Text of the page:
Figure 3

Fur Traders descending the Missouri, George Caleb Bingham

In the beautiful painting by Anders Zorn that opens this post, we see that the reflection of the boat extends downwards quite a bit below where one might expect. Why? Simply because water is never as smooth as it appears in our illustrations above. Despite what Caleb Bingham might have us believe (above), water almost always has some visible movement causing ripples or waves. These waves cause the reflections to distort and extend lower on the canvas.

The reflection of a pole in rippled water [Fig. 4] would thus appear to extend in a broken line all the way down our canvas to point D1. I hope that by studying the next couple of illustrations you can understand the effect of broken water conditions upon reflections.

In addition, rougher bodies of water appear to be brighter overall than smooth bodies of water. The fascinating reason has something to do with Galileo, and can be found in a separate blogpost, here.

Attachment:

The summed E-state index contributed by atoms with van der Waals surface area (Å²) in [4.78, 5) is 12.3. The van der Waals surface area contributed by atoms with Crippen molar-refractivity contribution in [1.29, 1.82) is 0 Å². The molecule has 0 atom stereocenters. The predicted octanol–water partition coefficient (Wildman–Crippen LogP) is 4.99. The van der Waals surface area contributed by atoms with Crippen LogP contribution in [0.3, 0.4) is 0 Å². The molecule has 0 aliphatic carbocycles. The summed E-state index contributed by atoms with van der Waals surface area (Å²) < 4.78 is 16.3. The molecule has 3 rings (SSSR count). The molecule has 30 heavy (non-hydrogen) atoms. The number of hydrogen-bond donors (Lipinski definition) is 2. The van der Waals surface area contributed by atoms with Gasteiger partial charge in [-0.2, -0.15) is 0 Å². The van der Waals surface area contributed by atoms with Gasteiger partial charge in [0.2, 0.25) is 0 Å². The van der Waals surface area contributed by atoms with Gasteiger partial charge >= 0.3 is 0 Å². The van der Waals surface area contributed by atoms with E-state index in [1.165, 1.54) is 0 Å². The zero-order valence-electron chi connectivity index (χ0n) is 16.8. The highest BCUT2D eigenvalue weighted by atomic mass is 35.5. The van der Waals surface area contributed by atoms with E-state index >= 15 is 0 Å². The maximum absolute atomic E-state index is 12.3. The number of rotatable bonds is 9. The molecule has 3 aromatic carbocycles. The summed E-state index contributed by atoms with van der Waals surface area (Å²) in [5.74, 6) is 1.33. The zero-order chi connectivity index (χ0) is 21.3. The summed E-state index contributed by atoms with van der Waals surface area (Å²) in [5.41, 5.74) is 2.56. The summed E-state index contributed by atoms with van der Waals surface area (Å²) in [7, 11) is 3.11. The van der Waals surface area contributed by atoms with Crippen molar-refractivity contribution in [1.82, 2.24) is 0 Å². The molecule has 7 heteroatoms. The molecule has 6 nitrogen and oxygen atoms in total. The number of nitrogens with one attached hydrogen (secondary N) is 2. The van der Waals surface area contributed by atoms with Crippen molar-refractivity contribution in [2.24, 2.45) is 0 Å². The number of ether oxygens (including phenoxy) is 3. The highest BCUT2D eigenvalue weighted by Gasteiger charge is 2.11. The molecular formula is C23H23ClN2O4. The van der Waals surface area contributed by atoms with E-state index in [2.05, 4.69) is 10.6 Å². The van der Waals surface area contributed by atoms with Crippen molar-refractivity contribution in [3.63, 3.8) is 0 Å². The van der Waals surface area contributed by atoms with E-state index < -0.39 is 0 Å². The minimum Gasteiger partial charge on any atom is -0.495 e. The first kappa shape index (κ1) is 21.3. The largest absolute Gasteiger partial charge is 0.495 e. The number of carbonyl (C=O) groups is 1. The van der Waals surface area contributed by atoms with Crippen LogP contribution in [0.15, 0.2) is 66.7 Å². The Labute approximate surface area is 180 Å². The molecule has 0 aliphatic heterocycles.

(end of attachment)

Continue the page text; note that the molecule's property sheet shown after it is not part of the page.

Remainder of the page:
Figure 4

The Champion Single Sculls (Max Schmitt), by Thomas Eakins

Thomas Eakins, famously mathematical when it came to constructing his paintings, drew an illustration [Fig. 5] in one of his notebooks that shows why the reflections in rippled water appear "wiggly."

Figure 5

I've created my own version of the same phenomenon [Fig. 6], with some added notes that might help clarify what's happening.

Sunday, January 3, 2016

The Quadratura of Francesco Natali

Francesco Natali created these wonderful baroque quadratura and wall frescos in a little church in Pontremoli, Italy. I'd hoped to write a lengthier post about this church, its fabulous history, and the charming work of this lesser known Italian artist, but I think you'd rather just see the photos. So here they are.

I uploaded a ton more photos of the Church on my Flickr page, here.

Remove the stone lintel in the small niche (above) and it reveals a deep crawl space used to secrete
dissidents and refugees during World War II.

Incidentally, this church weathered Allied bombardment and was even liberated by the Buffalo Soldiers, America's historic all-Black Infantry (originally Cavalry) division in World War II. They stormed the town only to free a group of jews hidden in a specially-designed crawl space disguised behind one of Natali's decorative niches in the church sacristy (photo above).